Published 8 March 2024 

In 2024, the International Women’s Day campaign #InspireInclusion reminds us that when we inspire others to understand and value women and gender diverse people, we forge a better world.   

International Women’s Day speaks to all of us differently. The day serves as a reminder that bias, stereotypes, and discrimination hinder the achievement of women and gender diverse people’s equality. Further to this, not everyone experiences gender inequality the same way. Gender inequality exists alongside other forms of disadvantage or discrimination that can increase inequality and hardship. These include characteristics such as Aboriginality, age, disability, ethnicity, gender identity, race, religion, sexual characteristics, sexual orientation, and other attributes.    

When women and gender diverse people themselves are inspired to be included, there’s a sense of belonging, relevance, and empowerment.  

Inspiring inclusion in the workplace goes beyond hosting an annual morning tea in the name of IWD. It must be demonstrated in our thoughts, words, and actions at an individual level, and translated into the decisions we make as an organisation. 

At Engage Squared, we’re committed to listening to and learning from the diverse voices in our workplace, so we can strive to #InspireInclusion every day. When women speak about their experiences, we create a space for others to be heard too. That’s why we’ve spoken to just a few people who shared their thoughts on their careers, their roles and how organisations can strive to #InspireInclusion.

Liz Mayo-Smith

Liz is the Project Management Office (PMO) Practice Lead and sits on the Senior Leadership Team (SLT) in New Zealand.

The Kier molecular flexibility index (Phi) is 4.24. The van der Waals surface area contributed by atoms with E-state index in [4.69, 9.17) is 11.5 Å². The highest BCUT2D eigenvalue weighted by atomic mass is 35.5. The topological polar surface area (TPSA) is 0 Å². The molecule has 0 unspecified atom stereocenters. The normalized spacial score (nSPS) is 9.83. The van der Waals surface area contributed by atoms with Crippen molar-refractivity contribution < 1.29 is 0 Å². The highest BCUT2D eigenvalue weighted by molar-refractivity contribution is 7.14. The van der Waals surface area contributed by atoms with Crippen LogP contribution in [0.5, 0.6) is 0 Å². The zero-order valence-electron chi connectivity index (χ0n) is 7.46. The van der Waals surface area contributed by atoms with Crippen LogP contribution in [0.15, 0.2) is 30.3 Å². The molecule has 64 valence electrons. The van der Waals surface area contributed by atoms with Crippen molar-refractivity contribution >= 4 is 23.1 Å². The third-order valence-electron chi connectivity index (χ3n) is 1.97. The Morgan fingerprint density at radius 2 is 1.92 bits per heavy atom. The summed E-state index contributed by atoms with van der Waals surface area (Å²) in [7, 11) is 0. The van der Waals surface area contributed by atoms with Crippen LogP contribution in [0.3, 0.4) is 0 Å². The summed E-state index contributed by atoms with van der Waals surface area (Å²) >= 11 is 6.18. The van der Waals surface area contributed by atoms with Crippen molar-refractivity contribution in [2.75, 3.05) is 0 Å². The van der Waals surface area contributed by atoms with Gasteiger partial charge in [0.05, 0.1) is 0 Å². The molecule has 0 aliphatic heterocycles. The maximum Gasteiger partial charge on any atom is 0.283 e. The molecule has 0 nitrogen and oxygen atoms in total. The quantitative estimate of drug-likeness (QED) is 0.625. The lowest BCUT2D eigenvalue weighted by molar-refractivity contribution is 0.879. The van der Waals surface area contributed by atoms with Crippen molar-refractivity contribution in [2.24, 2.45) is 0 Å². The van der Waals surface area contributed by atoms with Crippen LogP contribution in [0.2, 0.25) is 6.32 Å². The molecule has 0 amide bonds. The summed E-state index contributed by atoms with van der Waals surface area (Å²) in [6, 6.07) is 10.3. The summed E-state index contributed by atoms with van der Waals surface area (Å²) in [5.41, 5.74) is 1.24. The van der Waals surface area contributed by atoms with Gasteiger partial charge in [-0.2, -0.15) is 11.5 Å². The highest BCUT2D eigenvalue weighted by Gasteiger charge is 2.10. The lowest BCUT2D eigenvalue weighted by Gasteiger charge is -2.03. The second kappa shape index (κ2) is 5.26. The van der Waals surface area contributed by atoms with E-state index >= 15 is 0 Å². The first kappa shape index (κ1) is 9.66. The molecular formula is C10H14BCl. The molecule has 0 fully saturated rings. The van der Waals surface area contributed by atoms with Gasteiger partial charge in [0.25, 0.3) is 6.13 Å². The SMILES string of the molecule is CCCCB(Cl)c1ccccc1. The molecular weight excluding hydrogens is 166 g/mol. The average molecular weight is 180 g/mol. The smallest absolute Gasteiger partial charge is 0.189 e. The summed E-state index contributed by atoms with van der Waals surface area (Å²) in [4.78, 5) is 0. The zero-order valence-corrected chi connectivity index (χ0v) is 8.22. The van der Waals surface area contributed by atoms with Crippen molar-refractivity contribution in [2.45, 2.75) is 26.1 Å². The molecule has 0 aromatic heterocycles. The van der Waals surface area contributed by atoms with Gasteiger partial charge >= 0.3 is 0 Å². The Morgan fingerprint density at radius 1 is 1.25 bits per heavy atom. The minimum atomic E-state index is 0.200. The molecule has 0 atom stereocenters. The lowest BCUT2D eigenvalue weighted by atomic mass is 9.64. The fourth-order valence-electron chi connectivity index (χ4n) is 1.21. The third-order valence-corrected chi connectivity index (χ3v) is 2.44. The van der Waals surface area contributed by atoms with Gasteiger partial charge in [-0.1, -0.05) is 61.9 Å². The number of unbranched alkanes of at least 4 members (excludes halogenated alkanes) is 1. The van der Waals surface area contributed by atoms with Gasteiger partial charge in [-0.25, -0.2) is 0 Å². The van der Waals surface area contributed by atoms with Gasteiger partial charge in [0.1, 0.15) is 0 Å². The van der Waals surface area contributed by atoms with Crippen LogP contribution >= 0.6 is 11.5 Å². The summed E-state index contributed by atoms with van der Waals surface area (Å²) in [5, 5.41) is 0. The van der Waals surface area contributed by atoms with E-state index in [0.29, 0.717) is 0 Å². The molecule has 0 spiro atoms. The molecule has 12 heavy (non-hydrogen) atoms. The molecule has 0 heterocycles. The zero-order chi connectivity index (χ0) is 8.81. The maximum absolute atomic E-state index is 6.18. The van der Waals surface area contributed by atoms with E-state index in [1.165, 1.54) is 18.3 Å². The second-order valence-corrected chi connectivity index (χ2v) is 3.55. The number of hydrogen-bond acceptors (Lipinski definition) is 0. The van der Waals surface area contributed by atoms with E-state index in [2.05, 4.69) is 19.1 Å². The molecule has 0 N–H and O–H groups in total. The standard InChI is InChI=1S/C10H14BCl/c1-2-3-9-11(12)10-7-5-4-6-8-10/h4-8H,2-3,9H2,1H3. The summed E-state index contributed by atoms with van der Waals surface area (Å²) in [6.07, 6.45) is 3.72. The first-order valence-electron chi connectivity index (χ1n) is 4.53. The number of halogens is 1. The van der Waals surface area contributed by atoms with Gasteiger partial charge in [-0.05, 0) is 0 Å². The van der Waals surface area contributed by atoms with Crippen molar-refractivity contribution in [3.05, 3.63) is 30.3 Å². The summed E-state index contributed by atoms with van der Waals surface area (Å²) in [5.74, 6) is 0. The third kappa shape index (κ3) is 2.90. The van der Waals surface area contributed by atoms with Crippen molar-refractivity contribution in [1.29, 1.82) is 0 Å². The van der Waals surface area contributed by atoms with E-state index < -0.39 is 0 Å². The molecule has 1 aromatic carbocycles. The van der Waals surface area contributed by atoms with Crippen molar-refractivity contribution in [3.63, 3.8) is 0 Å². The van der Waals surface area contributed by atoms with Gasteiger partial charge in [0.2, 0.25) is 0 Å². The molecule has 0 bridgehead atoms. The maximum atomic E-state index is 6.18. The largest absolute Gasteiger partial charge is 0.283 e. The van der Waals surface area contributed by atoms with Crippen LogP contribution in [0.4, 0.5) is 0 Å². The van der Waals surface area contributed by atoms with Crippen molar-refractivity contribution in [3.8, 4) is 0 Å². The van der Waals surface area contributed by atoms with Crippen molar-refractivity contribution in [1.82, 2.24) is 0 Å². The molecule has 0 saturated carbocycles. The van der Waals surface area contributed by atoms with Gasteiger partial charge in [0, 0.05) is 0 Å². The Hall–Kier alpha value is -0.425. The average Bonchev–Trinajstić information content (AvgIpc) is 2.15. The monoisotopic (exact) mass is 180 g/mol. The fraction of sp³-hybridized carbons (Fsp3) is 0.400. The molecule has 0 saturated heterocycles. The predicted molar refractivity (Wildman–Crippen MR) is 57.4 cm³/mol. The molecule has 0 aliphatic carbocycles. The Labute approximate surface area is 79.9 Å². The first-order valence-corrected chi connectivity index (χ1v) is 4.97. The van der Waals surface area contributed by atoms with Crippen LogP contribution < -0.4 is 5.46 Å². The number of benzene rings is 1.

I’m a proud Auckland native, born to an American mum and British dad. I’m one of six kids, and as well as having a brother and sister who are twins, I’m also a triplet with two boys! I’m a sports junkie and love playing 7-a-side soccer twice a week, and others in the NZ office might often describe me as competitive… When I’m not on the field, you can find me getting my DIY on. My flat is decked out with all sorts of homemade furniture, upcycled pieces, and art.

Who is your career role model, and why?  

This one is close to home and is my mum. She has always had an entrepreneurial spirit and was an incredible role model growing up. She managed to juggle raising six kids and owning and running her own business. The more I’ve learnt about her life pre-kids has also grown my admiration. She’s had many different careers and businesses in her life, and she always backs herself and her skills. She isn’t afraid to pivot and change tact and is always on the lookout for innovative ideas and strategy. Seeing her self-confidence and go-getter attitude has shaped me into the woman I am today and gives me the conviction to do the same in my life.

What message do you have for young women in the early stages of their tech careers?